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French Elision

An elision is the dropping of the last letter of a word, replacing it with an apostrophe, and attaching it to the word that follows, which begins with a vowel or mute h. This is generally in order to facilitate pronunciation.

In French, all but two elisions occur with the letter e at the end of short words (such as articles and prepositions) when the next word starts with a vowel or mute h. The two exceptions are la and si.

de --> d'

Je viens de France et d'Australie. - I come from France and Australia.

Il n'y a pas d'hôpital dans cette ville. - There is no hospital in this town.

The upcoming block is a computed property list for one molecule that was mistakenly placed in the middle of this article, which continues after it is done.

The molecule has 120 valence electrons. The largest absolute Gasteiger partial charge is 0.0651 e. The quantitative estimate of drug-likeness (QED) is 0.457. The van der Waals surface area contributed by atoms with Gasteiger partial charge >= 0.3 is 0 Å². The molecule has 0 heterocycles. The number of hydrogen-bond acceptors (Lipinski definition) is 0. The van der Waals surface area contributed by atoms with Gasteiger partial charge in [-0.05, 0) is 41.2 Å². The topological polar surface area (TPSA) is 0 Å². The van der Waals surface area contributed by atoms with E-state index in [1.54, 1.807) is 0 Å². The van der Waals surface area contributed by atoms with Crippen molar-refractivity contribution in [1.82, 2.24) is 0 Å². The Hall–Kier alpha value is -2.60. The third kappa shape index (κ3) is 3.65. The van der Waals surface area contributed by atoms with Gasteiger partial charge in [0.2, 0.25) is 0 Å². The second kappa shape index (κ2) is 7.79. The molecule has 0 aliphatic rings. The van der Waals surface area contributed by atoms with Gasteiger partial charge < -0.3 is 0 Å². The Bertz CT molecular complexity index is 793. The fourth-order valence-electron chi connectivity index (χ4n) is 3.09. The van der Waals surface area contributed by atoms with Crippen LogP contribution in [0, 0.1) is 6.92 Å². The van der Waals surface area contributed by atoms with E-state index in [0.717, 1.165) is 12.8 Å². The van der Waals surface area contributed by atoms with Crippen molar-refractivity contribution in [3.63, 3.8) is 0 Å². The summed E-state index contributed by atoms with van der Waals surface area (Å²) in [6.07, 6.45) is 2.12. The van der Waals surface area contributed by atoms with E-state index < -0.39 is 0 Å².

je --> j'

Je parle et j'écoute. - I speak and I listen.

J'habite à Paris. - I live in Paris.

le, la --> l'

Je le connais et je l'admire. - I know him and I admire him.

L'hôtel n'est pas cher. - The hotel isn't expensive.

Je la regarde et l'écoute. - I'm watching her and listening to her.

me, te, se --> m', t', s'

Je me lève et je m'habille. - I get up and I get dressed.

Il te regarde et il t'écoute. - He's watching you and he's listening to you.

Ils se lavent mais ne s'essuient pas. - They wash but don't dry themselves.

que --> qu'

La fille que j'aime et qu'il aime est sympa. - The girl I love and he loves is nice.

Je veux qu'elle commence. - I want her to begin.

si --> s' only in front of il and ils

Je ne sortirai pas s'il pleut. - I won't go out if it's raining.

Si elles veulent venir et s'ils acceptent, alors c'est bon. - If they want to come and if they accept, then it's good.

See also: Liaison